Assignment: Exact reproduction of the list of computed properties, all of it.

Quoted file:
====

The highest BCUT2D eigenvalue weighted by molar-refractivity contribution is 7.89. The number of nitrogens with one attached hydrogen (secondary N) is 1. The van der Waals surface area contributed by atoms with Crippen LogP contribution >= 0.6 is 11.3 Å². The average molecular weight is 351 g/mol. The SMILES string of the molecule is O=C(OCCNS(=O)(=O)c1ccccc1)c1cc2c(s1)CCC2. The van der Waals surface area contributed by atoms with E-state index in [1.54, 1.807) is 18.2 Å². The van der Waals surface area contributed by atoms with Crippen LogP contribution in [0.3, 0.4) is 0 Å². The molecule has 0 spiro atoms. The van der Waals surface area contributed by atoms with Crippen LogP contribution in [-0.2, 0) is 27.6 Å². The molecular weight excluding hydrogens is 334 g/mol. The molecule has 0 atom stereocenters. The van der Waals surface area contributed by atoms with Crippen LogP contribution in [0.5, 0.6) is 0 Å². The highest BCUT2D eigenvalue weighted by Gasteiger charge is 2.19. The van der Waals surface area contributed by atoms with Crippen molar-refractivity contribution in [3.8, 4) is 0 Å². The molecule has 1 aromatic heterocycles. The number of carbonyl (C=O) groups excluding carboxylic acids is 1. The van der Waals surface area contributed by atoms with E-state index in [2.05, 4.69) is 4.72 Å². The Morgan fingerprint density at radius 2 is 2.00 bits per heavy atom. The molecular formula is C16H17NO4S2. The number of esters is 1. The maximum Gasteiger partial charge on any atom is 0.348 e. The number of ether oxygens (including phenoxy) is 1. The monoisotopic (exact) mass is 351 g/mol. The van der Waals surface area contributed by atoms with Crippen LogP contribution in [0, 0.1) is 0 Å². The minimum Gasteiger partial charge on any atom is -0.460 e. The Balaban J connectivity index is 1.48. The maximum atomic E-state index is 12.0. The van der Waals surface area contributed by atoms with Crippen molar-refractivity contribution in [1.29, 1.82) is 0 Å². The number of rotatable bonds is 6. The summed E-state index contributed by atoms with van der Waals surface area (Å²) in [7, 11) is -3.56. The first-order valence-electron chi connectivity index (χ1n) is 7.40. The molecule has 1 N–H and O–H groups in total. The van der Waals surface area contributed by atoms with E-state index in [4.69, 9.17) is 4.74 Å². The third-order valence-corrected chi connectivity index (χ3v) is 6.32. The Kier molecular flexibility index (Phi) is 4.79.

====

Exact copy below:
The highest BCUT2D eigenvalue weighted by molar-refractivity contribution is 7.89. The number of nitrogens with one attached hydrogen (secondary N) is 1. The van der Waals surface area contributed by atoms with Crippen LogP contribution >= 0.6 is 11.3 Å². The average molecular weight is 351 g/mol. The SMILES string of the molecule is O=C(OCCNS(=O)(=O)c1ccccc1)c1cc2c(s1)CCC2. The van der Waals surface area contributed by atoms with E-state index in [1.54, 1.807) is 18.2 Å². The van der Waals surface area contributed by atoms with Crippen LogP contribution in [0.3, 0.4) is 0 Å². The molecule has 0 spiro atoms. The van der Waals surface area contributed by atoms with Crippen LogP contribution in [-0.2, 0) is 27.6 Å². The molecular weight excluding hydrogens is 334 g/mol. The molecule has 0 atom stereocenters. The van der Waals surface area contributed by atoms with Crippen LogP contribution in [0.5, 0.6) is 0 Å². The highest BCUT2D eigenvalue weighted by Gasteiger charge is 2.19. The van der Waals surface area contributed by atoms with Crippen molar-refractivity contribution in [3.8, 4) is 0 Å². The molecule has 1 aromatic heterocycles. The number of carbonyl (C=O) groups excluding carboxylic acids is 1. The van der Waals surface area contributed by atoms with E-state index in [2.05, 4.69) is 4.72 Å². The Morgan fingerprint density at radius 2 is 2.00 bits per heavy atom. The molecular formula is C16H17NO4S2. The number of esters is 1. The maximum Gasteiger partial charge on any atom is 0.348 e. The number of ether oxygens (including phenoxy) is 1. The monoisotopic (exact) mass is 351 g/mol. The van der Waals surface area contributed by atoms with Crippen LogP contribution in [0, 0.1) is 0 Å². The minimum Gasteiger partial charge on any atom is -0.460 e. The Balaban J connectivity index is 1.48. The maximum atomic E-state index is 12.0. The van der Waals surface area contributed by atoms with Crippen molar-refractivity contribution in [1.29, 1.82) is 0 Å². The number of rotatable bonds is 6. The summed E-state index contributed by atoms with van der Waals surface area (Å²) in [7, 11) is -3.56. The first-order valence-electron chi connectivity index (χ1n) is 7.40. The molecule has 1 N–H and O–H groups in total. The van der Waals surface area contributed by atoms with E-state index in [4.69, 9.17) is 4.74 Å². The third-order valence-corrected chi connectivity index (χ3v) is 6.32. The Kier molecular flexibility index (Phi) is 4.79.